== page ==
Obesity can cause painful emotional suffering. This is because of the success associated with slimness and beauty. Says Dr Geeta Joshi, clinical psychologist, “Psychological manifestation of obesity is depression, anger and irritability. There can be two types of obese individuals; one who is depressed but in denial. If you have a family history of obesity, for instance, you would be in complete acceptance of the situation and will carry on with your life, least bothered about your condition. The other person, is one who is aware of the obese condition and who worries how he/she can get over it and tries hard.”
Opines Dr Kainaz Cooper, clinical psychologist, BD Petit Parsi General Hospital, Mumbai, “Depression and inferiority complex are more common in ‘modern’ women, especially in those who suffer from metabolic problems. Low self-confidence, discrimination, labeling and fewer friends - is common in obese children.”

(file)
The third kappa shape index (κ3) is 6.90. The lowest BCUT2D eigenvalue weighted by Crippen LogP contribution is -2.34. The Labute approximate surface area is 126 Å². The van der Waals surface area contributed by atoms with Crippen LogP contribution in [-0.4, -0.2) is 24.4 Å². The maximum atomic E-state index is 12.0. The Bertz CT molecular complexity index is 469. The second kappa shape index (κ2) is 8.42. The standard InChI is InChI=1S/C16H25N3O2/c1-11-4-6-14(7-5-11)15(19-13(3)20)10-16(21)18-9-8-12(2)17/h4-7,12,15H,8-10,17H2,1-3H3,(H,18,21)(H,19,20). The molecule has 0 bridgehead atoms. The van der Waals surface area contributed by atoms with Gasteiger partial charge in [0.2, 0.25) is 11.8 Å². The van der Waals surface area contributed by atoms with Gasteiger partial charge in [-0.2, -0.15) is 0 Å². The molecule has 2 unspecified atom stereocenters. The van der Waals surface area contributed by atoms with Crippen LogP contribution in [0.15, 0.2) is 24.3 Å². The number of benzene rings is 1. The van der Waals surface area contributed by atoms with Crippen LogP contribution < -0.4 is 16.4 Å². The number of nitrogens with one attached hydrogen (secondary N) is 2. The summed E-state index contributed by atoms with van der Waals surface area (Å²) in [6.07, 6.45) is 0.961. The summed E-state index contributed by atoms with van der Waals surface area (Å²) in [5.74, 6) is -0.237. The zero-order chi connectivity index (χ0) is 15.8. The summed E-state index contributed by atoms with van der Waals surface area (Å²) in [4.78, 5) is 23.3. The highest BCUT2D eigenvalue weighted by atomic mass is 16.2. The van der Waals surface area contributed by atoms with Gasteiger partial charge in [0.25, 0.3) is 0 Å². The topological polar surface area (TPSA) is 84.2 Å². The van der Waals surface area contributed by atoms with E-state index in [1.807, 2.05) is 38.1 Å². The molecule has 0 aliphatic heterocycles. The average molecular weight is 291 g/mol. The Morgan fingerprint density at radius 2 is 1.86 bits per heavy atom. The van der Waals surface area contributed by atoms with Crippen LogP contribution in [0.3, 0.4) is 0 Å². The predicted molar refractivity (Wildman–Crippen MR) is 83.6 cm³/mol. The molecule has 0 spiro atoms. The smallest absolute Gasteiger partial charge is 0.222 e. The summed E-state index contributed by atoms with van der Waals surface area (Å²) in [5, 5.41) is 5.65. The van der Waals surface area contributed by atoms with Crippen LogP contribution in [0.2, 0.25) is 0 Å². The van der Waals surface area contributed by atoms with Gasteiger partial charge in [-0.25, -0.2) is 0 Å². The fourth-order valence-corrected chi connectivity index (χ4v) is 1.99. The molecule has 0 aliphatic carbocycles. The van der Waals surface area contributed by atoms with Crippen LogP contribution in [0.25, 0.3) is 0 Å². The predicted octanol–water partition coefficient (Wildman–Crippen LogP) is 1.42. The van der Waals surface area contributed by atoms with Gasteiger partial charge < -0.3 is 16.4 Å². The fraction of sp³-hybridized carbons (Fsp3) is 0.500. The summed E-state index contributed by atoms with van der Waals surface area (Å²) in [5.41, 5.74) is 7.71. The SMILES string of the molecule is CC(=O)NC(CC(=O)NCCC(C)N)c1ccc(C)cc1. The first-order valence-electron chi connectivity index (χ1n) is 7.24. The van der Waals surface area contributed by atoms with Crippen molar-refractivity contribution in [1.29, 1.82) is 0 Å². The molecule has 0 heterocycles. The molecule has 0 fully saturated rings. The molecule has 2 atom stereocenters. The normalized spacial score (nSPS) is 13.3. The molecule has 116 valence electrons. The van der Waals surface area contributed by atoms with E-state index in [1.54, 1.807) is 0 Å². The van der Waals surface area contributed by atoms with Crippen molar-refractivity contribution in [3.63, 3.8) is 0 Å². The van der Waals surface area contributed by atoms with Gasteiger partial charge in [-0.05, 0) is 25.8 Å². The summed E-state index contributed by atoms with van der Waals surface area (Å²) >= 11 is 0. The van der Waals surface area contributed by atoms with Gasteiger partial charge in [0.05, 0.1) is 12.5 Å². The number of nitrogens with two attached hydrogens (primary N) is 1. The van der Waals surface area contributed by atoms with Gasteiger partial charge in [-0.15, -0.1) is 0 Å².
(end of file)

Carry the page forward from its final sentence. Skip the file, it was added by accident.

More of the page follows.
If you are overweight or obese, cultivate a positive attitude before you shed those unwanted kilos. Says Dr Joshi, “Tell yourself, I am not a loser. Be aware of the health repercussions of obesity. Psycho-education has a great impact on the ability to understand health issues. In addition to treating with medicines, counseling and cognitive behavioural therapy can be of great help.”
Agrees Dr Cooper, “Low esteem problems need to be dealt with psychotherapy and behavioural therapy. Also ‘yo-yo-ing’ of weight can be dangerous, you have to do something about it.”
Both cognitive-behavioral therapy, designed specifically to control disordered eating, and interpersonal therapy, originally intended for depression, has been shown to significantly reduce binge episodes. Eating becomes a habit and you resolve your distress through food. Identify what triggers your eating and substitute with other techniques to manage your difficulties. This will keep weight-gain at bay.